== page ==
Standard Archetype Exemplars

Posted in Top Decks on August 28, 2015

By Luis Scott-Vargas

Luis Scott-Vargas plays, writes, and makes videos about Magic. He has played on the Pro Tour for almost a decade, and between that and producing content for ChannelFireball, often has his hands full (of cards).

One of the big selling points of Standard over the last year (ever since Khans of Tarkir) has been that there's a competitive deck you can play regardless of what your favorite archetype is. The field is quite diverse, and whether you want to beat down, control the game, play midrange, or ramp mana, the options are there. There are even combo decks floating around, and viable decks can be found in all of these categories. That's an impressive feat, and today I want to look at what I consider the frontrunners in each category.

Aggro

For the aggressive-minded magician, there's nothing better than attacking early and often. As such, Mountains are by far the best option. I also have to note that despite the name, I don't like calling Abzan Aggro a purely aggressive deck. It was midrange to begin with, and has only moved more in that direction recently. The real competition is between White-Blue Heroic and Mono-Red, but I have to give Mono-Red the nod. It's too fast and consistent. If you want to play an attacking deck, it's where you want to be.

samtama's Mono-Red Aggro—Magic Online Standard Championship

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I like where the token-making cards such as Dragon Fodder and Hordeling Outburst are positioned right now, so I went with this version of Mono-Red. It is easy enough to play a token-less version, but given how many people are moving away from Drown in Sorrow and on to Pharika's Cure, I like where this list is.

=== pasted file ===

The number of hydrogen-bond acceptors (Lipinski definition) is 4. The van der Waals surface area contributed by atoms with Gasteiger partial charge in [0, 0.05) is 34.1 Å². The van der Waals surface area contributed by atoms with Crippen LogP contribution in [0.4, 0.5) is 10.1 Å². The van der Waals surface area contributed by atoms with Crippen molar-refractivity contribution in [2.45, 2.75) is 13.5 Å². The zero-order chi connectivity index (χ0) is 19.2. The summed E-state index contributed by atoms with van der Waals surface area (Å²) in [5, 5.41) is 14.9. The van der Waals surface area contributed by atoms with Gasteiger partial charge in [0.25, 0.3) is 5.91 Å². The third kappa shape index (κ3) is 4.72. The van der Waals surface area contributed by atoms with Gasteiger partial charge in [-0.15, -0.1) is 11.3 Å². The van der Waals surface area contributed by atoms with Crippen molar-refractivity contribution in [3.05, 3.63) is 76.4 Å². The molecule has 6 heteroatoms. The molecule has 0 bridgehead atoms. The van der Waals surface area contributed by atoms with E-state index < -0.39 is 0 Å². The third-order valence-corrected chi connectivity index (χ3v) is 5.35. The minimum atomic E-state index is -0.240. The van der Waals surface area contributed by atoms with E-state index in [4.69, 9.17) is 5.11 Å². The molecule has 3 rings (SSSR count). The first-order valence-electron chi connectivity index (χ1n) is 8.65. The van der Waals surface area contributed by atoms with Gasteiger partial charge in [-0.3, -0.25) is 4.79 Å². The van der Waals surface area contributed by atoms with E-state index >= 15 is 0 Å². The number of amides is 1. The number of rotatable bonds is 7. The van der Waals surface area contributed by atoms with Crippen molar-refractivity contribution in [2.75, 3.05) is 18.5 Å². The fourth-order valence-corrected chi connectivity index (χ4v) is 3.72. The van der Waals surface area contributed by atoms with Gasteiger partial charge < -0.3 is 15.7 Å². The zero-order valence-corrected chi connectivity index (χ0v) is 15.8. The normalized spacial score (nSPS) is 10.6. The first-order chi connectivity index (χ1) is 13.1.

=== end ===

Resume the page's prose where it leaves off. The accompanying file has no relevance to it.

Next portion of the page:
Reasons to Play Mono-Red:

  • Speed
  • Consistency
  • The desire to light things on fire

Things to Watch Out For

Midrange

Midrange is the most hotly-contested category. So many decks fall into this classification, mainly because it's the broadest. Basically, "midrange" means any deck that isn't too fast or too slow, and doesn't have a very defined game plan. I said Abzan Aggro wasn't really aggro before, and it's a perfect example: It's nominally trying to beat down, but it isn't the fastest, and it has flexible cards like Abzan Charm and Hangarback Walker that can definitely be used to control the game. It's certainly not a control deck, but calling it an aggro deck feels like a stretch. The main contenders for this category are Jeskai, Abzan Aggro, Green-White Megamorph, and Mardu/Black-Red Dragons, but I feel that Abzan Aggro is the current leader. The recent addition of Hangarback Walker has led to a ton of tournament success, and the deck is clearly hitting the right notes.

Fabrizio Anteri's Hangarback Abzan—Grand Prix London 2015

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I talked about Grand Prix London results in a previous column, but it's worth noting that Hangarback Abzan is still the gold standard when it comes to, well, Standard. I even had a chance to watch the Top 8 of the first US World Magic Cup Qualifier, and multiple copies of Hangarback Abzan did well there. It even won the Italian WMCQ in the hands of Andrea Mengucci, and he writes about his updates here.

One of the big advantages of midrange is that it can mold its game plan based on whatever it's facing. A Mono-Red deck or an Esper Control deck pretty much has to play one way—they are looking to beat down or control the game, respectively. A deck like Hangarback Abzan gets to see what it's playing against, and take either the control role or the aggressive role, depending on the matchup. Where that goes right is when you have access to cards that are flexible and powerful, cards such as Abzan Charm, Siege Rhino, and Fleecemane Lion. Failed midrange decks in the past have tried this strategy with less powerful cards, and they invariably ended up being jacks of all trades, masters of none. This Abzan deck does have the tools it needs, and especially given sideboarding, it can transform into exactly what it needs to look like.

Reasons to Play Hangarback Abzan

  • Every card is individually powerful
  • No truly bad matchups
  • With the right sideboard, it can be tuned to beat anything

Things to Watch Out For

  • Linear decks that attack from an unexpected angle (like Blue-Red Mill or Rally the Ancestors)
  • Midrange decks that go just slightly bigger

Control